Thursday, November 1, 2012

Don’t be a Know-It-All

Probably the best thing you can do for yourself as a “person of age” is to embrace the idea that you don’t know everything.  What’s the point of life if there’s nothing new to learn?

I had an experience today that shocked me into realizing I hadn’t written for this blog in far too long a time. I was at a wonderful local library, where they provide little enclosed booths to work in. Each is equipped with a bank of electrical outlets so you can bring multiple devices and work there for hours if you like. I packed two drinks, some food and my laptop for the duration. I had arranged my purse on the workspace too so that I could take a picture of all my trappings for posterity. After all, it was an important day. I was starting my first ever attempt at the National Novel Writing Month – an annually organized group of thousands of people attempting to get 50,000 words of a novel written in the 30 days of November. This was a big deal for me.

I got set up and took out my camera, snapping a shot of the workspace then turned around to find someone to take a picture of me hard at work at my station. I approached the closest woman and asked if she’d mind taking a picture of me.

“I can’t hear you!” she said, loudly. That probably should have been my first clue, but I trudged on and repeated myself. She looked at me askance but dragged herself out of her chair. I showed her that she simply needed to push the button on top of the camera and sat down.

She peered at the screen on the back of the camera. “Do you want that purse up there?”

“Yes, I’m trying to show all the stuff I brought to the library.”

Then she literally scowled at me and removed the purse, putting it on the floor.  “How about that Coke bottle? Why don’t we put it over here (where it won’t show) and the bottle of water over there. That’s much healthier and you won’t be advertising for free.” She proceeded to arrange everything the way she thought it should be. I had given up any attachment to the outcome of the picture when she picked up the Coke bottle. Please, Universe, just let it be over.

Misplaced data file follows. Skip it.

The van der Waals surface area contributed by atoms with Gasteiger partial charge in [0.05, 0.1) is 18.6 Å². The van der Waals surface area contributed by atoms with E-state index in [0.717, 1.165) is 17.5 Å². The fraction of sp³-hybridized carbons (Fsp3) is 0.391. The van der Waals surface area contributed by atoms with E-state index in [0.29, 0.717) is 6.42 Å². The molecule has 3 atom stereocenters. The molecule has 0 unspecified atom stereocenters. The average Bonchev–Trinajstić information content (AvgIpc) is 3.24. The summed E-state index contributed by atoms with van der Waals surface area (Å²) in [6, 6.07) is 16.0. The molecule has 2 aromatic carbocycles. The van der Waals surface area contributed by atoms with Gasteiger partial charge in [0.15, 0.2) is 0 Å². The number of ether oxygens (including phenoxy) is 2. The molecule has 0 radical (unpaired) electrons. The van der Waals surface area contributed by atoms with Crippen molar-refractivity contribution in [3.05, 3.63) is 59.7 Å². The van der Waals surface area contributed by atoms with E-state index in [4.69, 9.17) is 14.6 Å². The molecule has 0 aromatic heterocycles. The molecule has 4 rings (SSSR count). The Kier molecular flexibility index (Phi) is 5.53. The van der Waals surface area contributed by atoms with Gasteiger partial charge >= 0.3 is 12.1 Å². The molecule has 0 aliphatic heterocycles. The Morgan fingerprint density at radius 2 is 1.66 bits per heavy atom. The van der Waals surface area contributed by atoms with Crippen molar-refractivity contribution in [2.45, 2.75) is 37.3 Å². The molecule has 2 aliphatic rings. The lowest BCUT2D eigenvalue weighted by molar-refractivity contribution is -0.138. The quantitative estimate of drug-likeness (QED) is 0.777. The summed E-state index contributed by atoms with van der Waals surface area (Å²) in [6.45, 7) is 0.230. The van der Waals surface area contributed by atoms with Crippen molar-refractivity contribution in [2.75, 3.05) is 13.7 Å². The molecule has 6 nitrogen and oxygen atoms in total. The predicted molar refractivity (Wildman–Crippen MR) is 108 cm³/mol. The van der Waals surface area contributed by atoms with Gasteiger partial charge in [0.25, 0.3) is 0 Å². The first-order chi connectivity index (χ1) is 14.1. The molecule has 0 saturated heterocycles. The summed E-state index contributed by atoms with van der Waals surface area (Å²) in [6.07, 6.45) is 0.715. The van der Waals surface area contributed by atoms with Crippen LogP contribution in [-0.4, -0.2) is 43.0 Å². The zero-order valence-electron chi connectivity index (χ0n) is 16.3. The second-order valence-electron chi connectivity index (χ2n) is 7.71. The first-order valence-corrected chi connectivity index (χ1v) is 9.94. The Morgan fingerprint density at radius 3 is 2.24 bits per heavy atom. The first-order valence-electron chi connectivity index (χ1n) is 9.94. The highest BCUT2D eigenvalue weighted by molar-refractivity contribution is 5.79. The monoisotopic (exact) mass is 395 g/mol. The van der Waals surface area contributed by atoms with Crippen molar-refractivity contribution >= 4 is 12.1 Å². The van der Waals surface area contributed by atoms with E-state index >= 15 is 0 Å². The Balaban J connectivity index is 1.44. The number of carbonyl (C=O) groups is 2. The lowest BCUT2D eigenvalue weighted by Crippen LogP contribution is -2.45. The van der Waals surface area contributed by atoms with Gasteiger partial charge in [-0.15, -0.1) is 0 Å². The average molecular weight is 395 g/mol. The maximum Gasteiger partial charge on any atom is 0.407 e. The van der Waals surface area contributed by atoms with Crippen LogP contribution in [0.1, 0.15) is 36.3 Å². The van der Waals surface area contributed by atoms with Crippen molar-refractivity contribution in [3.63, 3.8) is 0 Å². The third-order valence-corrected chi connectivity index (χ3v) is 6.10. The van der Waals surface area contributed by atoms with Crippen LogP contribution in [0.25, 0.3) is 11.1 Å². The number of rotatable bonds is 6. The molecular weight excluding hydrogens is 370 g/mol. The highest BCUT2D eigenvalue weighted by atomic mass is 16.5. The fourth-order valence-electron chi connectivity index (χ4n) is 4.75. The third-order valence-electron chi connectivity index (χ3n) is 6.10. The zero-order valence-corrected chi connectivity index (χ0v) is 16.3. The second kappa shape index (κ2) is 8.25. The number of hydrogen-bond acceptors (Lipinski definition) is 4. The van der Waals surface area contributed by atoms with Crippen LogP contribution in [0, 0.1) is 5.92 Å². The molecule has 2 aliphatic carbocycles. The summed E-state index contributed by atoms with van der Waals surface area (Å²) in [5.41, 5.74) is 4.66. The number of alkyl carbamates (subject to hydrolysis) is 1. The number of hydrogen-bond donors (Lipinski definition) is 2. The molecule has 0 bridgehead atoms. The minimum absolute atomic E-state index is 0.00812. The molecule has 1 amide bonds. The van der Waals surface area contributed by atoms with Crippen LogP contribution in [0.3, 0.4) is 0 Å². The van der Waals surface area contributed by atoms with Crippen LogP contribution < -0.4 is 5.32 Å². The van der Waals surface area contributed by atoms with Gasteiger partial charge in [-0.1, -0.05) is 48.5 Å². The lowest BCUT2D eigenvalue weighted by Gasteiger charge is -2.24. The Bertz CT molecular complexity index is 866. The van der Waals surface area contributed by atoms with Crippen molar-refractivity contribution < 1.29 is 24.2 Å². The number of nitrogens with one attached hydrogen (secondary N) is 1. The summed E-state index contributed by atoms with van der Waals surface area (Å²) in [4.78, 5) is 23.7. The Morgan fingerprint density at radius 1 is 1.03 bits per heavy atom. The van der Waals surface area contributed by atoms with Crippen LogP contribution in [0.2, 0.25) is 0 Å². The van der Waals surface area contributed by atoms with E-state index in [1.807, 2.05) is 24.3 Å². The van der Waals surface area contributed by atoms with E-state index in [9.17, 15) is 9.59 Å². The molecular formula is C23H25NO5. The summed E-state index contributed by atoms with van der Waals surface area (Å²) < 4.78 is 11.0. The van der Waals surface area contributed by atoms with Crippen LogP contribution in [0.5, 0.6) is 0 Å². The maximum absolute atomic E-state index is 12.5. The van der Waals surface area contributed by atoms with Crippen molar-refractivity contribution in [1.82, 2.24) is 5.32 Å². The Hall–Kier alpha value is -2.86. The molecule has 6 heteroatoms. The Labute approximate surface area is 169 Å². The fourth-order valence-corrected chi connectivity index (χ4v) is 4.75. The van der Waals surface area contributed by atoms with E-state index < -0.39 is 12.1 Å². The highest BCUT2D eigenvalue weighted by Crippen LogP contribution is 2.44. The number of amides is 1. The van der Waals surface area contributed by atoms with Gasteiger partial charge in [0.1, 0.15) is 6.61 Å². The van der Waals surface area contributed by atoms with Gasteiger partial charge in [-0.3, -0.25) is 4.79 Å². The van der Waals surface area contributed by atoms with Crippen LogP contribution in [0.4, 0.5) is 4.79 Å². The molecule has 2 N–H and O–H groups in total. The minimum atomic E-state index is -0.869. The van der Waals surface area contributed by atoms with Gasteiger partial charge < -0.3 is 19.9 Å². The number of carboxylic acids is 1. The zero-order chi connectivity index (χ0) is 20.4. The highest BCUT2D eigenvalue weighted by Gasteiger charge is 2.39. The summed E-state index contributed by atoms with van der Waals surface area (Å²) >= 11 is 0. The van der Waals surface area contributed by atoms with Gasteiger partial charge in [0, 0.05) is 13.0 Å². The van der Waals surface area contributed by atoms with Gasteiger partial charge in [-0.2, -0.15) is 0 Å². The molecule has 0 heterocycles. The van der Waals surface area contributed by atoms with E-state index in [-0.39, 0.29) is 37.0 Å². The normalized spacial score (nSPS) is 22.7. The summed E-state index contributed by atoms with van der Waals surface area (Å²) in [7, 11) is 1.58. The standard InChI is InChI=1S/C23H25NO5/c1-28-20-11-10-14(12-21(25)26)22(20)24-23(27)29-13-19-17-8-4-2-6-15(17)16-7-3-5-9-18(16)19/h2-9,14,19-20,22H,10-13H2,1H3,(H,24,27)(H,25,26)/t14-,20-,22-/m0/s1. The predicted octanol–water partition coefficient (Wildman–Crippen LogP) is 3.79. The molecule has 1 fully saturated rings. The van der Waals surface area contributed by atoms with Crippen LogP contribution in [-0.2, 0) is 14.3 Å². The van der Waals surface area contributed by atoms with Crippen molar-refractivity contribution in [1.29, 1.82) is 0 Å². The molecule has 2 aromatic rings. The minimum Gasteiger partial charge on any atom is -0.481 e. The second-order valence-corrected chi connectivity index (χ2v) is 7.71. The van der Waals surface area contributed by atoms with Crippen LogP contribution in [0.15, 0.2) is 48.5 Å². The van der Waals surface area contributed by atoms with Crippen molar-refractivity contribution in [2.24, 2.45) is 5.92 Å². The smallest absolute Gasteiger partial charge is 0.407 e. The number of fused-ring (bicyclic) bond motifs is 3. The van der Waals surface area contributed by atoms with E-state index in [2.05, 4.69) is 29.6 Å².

She snapped the tidy, now useless picture and happily handed the camera back to me. She leaned into me and said, “I may not know much about photography, but I know clutter in a picture doesn’t look good.” She toddled off to her workstation, happy that she had completed her task and completely unaware that she had been an ass.

Now, I admit, it was unlikely that her age was the entire problem. She had probably been a know-it-all her whole life, and that condition was simply exacerbated by the years she’d lived. What really frightened me, though, was that I doubt she was more than ten years my senior. Really? Please tell me I will not turn into that in ten years’ time.

This is the condition I have pointed out to my children as the one which should trigger them into taking me out! That’s right, I’ve made them swear to end my time on Earth should I ever become a cranky old know-it-all!

Since I put that contract out on myself, I refrain from taking over every situation and telling everyone what I think relentlessly. I actually never did that anyway. Just to be sure, I also repeat one of my sisters' mantra - "It doesn't always have to be my way." doesn't. It really doesn't.



  1. But if you do become a cranky know-it-all, Kathy, then you'll probably prevail upon your kids to change the contract, because now you know you're right!

    When we say things like that to our kids (I've told them to shoot me in the head if I ever wear white patent leather shoes), their capacity for indulgence always amazes me.

    1. My children are kind in that they never reveal what they are probably thinking - She's already cranky! LOL

  2. Oh, and let's see the picture she took, anyway!

    1. It is probably the worst picture I've ever taken - seriously. I have a fake smile plastered on my face and a completely neat workspace (which would never happen in real life. So, I'll have to pass. :)

  3. Truly words to live by. Being a teacher is particularly dangerous in turning people into Know It Alls. I try HARD not to be one, but of course I screw up a lot. Here's hoping I can keep on the humility track and admit that I know so very little!

    1. It is actually very hard to be humble, I think, especially if you're a show off like me. But it can be done with relentless mental corrections to oneself. Intellectually I know I also have vast amounts of things to learn, yet the 2 yo in me still wants to show the adults that I can somersault (over and over and over).:-)